dimensions were tweaked a little using MultiNEC antenna modeling and then
I started looking for parts.
The vertical element consists of 2 one
meter pieces of aluminum tubing used for hanging curtains. One piece is
1/2 in diameter and the other is 5/8 in diameter, so they could be
telescoped. There's nothing critical about the dimensions. I paid Bs 2000
for them at a hardware store in Maracaibo (about $1.50). The wire for the
radials and coil was also bought at the hardware store for about Bs 3000
(about $2.25) and consisted of 10 meters of 3 conductor #14 guage solid
copper house wire.
I was in a quandry about what to do for a coil
form and how to make a stand for the antenna. My wife found a small
plastic trash container that was very slightly tapered and about 5 1/2
inches in diameter and 1 foot long. Then, with her typical flash of
brilliance, she found a plastic toilet brush with a stand and said "Why
don't you put those pipes on this?" In fact, it worked out quite well! The
cost of the trash can and toilet brush stand was about another Bs 2500
(less than $2.00). Besides an alligator clip and a coax chassis mount
socket, the total cost of materials was around $5.00.
Construction was quite simple. The ends of the tubing sections were
scraped shiny, slipped together and joined with a small bolt. The loading
coil was wound on the plastic trash container. I cut a hole in the bottom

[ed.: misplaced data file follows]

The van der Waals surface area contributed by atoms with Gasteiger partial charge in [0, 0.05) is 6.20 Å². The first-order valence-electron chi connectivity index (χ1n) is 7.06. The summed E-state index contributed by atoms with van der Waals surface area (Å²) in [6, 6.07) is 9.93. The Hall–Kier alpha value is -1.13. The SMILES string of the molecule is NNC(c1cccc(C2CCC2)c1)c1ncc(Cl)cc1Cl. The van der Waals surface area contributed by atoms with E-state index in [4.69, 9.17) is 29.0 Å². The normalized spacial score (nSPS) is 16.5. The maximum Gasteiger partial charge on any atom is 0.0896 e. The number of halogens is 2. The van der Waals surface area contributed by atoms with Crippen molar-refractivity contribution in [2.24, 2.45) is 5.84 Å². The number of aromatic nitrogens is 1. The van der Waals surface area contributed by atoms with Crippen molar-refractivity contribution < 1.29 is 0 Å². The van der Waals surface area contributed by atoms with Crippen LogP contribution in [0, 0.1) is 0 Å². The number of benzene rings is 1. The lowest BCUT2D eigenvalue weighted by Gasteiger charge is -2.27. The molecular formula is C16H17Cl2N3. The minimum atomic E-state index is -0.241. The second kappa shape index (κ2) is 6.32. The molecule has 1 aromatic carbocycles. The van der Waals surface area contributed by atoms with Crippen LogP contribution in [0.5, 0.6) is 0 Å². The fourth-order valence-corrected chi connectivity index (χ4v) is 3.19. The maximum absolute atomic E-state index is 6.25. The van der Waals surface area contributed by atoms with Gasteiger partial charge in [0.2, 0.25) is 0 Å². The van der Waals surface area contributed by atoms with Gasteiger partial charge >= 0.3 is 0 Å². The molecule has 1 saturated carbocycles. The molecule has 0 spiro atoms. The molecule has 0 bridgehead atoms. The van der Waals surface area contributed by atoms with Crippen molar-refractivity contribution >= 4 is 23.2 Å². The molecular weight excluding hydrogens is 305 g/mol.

of the trash container to fit over the toilet brush and mounted it upside
down on the brush stand. The vertical element slipped over the toilet
brush and a hole drilled through the tubing and handle holds the whole
thing in place. See Figure 1 for a close up of the
Figure 1. Picture of antenna
The ends of the radials were attached with small hardware
to a coax chassis socket and then run along the baseboards from the corner
where the antenna sits. A short wire with an alligator clip is attached to
the center conductor of the coax socket and used to tap the loading coil.
The whole thing is fed with standard 50 ohm coax from an MFJ antenna
tuner. The whole thing took about 1 afternoon to build and test. That's
Figure 2. The finished vertical in place
Tuning the vertical was accomplished by adjusting the tap
on the coil for lowest SWR on each band without the tuner. On most bands
the lowest SWR is around 2:1, which is marginally OK. After finding the
tap point, the tuner is used to tweak the match so the transceiver is
happy. I made some paper labels to stick on the coil to indicate the tap
So how does it
Well, without doing side-by-side comparisons, it's
hard to really evaluate an antenna. All I can say is that it tunes on all
the bands from 6 to 40 meters and I have worked the world. I am usually
able to get through DX pileups, although I know my signal is not the best
or strongest. The best indication of its perfomance is probably the QSL
cards that I've received, some of which are shown on another page here. In
the first 3 months using the vertical, I made over 300 contacts from about
50 countries. You decide if it works or not!
Walt W5ALT email for questions - wfair AT